Abstract The maximum density of resident honeyeaters in heathland near Sydney was very similar from one area and year to another, despite large variation in production of nectar‐energy. The most likely explanation for this is that density is determined by the spacing behaviour of birds rather than by nectar production or other factors. Within years, nesting by these residents was positively correlated with temporal variation in production of nectar‐energy and 90% of nesting occurred when the estimated average amount of energy available in the heathland per pair exceeded that required to support parents and young. Most nesting and the highest nectar production consistently occurred between April and July.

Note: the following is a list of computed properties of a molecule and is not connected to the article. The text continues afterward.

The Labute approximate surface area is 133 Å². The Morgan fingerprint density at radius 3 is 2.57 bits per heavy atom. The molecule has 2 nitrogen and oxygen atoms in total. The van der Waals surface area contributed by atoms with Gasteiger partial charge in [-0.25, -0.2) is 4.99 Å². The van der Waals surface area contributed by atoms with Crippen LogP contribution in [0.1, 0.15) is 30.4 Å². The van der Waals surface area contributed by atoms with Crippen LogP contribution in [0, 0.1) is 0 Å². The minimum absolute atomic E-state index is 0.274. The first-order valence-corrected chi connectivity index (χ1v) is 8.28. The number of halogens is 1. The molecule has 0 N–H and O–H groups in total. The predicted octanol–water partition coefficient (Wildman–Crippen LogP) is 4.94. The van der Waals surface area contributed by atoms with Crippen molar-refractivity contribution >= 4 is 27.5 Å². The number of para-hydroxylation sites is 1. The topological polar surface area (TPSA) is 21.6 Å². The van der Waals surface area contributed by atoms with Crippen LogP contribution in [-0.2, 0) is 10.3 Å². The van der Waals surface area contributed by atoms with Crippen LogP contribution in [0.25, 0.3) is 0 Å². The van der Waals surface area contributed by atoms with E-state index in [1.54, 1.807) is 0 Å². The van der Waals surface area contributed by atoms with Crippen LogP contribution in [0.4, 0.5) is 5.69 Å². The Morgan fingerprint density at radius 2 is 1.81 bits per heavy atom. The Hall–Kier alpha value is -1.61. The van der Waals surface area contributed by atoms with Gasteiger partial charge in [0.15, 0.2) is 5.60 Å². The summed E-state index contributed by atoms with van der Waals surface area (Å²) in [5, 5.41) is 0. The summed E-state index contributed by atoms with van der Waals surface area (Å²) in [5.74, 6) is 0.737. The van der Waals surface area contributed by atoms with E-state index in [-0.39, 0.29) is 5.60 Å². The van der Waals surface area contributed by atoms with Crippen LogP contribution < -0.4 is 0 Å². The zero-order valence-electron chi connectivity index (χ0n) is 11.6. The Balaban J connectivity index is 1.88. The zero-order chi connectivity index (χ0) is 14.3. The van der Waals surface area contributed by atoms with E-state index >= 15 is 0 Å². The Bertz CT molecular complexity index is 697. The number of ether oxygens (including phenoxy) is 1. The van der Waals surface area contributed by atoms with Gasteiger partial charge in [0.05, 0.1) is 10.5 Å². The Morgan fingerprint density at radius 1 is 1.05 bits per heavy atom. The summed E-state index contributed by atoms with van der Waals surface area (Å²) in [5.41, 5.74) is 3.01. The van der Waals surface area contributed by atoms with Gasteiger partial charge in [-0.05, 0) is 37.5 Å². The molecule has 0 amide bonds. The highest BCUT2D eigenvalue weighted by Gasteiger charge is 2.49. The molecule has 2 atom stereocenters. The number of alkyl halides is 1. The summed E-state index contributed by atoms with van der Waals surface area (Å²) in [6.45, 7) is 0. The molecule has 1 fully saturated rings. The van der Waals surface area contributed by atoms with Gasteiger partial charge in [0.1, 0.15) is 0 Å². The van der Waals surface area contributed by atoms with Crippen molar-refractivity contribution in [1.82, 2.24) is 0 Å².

|Number of pages||9|
|Journal||Australian Journal of Ecology|
|Publication status||Published - 1993|